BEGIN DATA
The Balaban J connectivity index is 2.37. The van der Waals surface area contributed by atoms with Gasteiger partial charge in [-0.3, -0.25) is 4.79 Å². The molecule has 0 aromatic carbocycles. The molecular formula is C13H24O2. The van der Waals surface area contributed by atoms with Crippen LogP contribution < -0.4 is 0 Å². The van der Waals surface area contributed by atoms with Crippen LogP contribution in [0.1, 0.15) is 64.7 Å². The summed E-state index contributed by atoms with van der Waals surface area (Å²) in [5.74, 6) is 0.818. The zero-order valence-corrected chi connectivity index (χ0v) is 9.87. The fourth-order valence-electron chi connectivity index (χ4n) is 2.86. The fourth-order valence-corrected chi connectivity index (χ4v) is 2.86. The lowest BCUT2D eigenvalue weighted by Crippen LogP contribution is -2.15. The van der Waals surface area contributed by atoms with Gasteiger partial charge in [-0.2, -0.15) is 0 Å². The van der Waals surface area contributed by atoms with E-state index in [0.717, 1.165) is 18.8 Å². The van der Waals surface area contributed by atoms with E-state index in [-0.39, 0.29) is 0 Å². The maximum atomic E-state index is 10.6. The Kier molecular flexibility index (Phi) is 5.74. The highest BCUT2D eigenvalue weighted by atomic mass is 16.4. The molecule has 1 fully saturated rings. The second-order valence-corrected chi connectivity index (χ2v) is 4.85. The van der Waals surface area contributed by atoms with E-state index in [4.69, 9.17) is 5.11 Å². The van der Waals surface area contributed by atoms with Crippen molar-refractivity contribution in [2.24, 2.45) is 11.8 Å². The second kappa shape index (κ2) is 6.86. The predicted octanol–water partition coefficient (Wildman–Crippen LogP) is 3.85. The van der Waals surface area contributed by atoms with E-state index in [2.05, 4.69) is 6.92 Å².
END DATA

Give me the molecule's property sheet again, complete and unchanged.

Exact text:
The Balaban J connectivity index is 2.37. The van der Waals surface area contributed by atoms with Gasteiger partial charge in [-0.3, -0.25) is 4.79 Å². The molecule has 0 aromatic carbocycles. The molecular formula is C13H24O2. The van der Waals surface area contributed by atoms with Crippen LogP contribution < -0.4 is 0 Å². The van der Waals surface area contributed by atoms with Crippen LogP contribution in [0.1, 0.15) is 64.7 Å². The summed E-state index contributed by atoms with van der Waals surface area (Å²) in [5.74, 6) is 0.818. The zero-order valence-corrected chi connectivity index (χ0v) is 9.87. The fourth-order valence-electron chi connectivity index (χ4n) is 2.86. The fourth-order valence-corrected chi connectivity index (χ4v) is 2.86. The lowest BCUT2D eigenvalue weighted by Crippen LogP contribution is -2.15. The van der Waals surface area contributed by atoms with Gasteiger partial charge in [-0.2, -0.15) is 0 Å². The van der Waals surface area contributed by atoms with E-state index in [0.717, 1.165) is 18.8 Å². The van der Waals surface area contributed by atoms with E-state index in [-0.39, 0.29) is 0 Å². The maximum atomic E-state index is 10.6. The Kier molecular flexibility index (Phi) is 5.74. The highest BCUT2D eigenvalue weighted by atomic mass is 16.4. The molecule has 1 fully saturated rings. The second-order valence-corrected chi connectivity index (χ2v) is 4.85. The van der Waals surface area contributed by atoms with E-state index in [4.69, 9.17) is 5.11 Å². The van der Waals surface area contributed by atoms with Crippen molar-refractivity contribution in [2.24, 2.45) is 11.8 Å². The second kappa shape index (κ2) is 6.86. The predicted octanol–water partition coefficient (Wildman–Crippen LogP) is 3.85. The van der Waals surface area contributed by atoms with E-state index in [2.05, 4.69) is 6.92 Å².